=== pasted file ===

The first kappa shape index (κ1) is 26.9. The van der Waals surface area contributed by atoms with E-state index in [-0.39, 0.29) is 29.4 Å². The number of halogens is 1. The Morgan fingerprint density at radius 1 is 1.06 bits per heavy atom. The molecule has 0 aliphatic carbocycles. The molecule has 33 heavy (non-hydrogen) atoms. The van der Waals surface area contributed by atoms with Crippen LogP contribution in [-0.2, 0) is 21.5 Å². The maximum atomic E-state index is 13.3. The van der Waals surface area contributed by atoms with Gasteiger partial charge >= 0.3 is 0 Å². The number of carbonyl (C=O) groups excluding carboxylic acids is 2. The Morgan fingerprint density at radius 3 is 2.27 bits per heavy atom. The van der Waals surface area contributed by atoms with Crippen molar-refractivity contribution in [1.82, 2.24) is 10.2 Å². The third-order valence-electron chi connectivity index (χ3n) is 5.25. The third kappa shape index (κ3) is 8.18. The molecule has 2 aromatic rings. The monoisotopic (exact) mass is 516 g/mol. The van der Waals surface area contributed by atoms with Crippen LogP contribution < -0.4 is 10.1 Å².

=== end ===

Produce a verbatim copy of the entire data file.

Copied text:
The first kappa shape index (κ1) is 26.9. The van der Waals surface area contributed by atoms with E-state index in [-0.39, 0.29) is 29.4 Å². The number of halogens is 1. The Morgan fingerprint density at radius 1 is 1.06 bits per heavy atom. The molecule has 0 aliphatic carbocycles. The molecule has 33 heavy (non-hydrogen) atoms. The van der Waals surface area contributed by atoms with Crippen LogP contribution in [-0.2, 0) is 21.5 Å². The maximum atomic E-state index is 13.3. The van der Waals surface area contributed by atoms with Gasteiger partial charge >= 0.3 is 0 Å². The number of carbonyl (C=O) groups excluding carboxylic acids is 2. The Morgan fingerprint density at radius 3 is 2.27 bits per heavy atom. The van der Waals surface area contributed by atoms with Crippen molar-refractivity contribution in [1.82, 2.24) is 10.2 Å². The third-order valence-electron chi connectivity index (χ3n) is 5.25. The third kappa shape index (κ3) is 8.18. The molecule has 2 aromatic rings. The monoisotopic (exact) mass is 516 g/mol. The van der Waals surface area contributed by atoms with Crippen LogP contribution < -0.4 is 10.1 Å².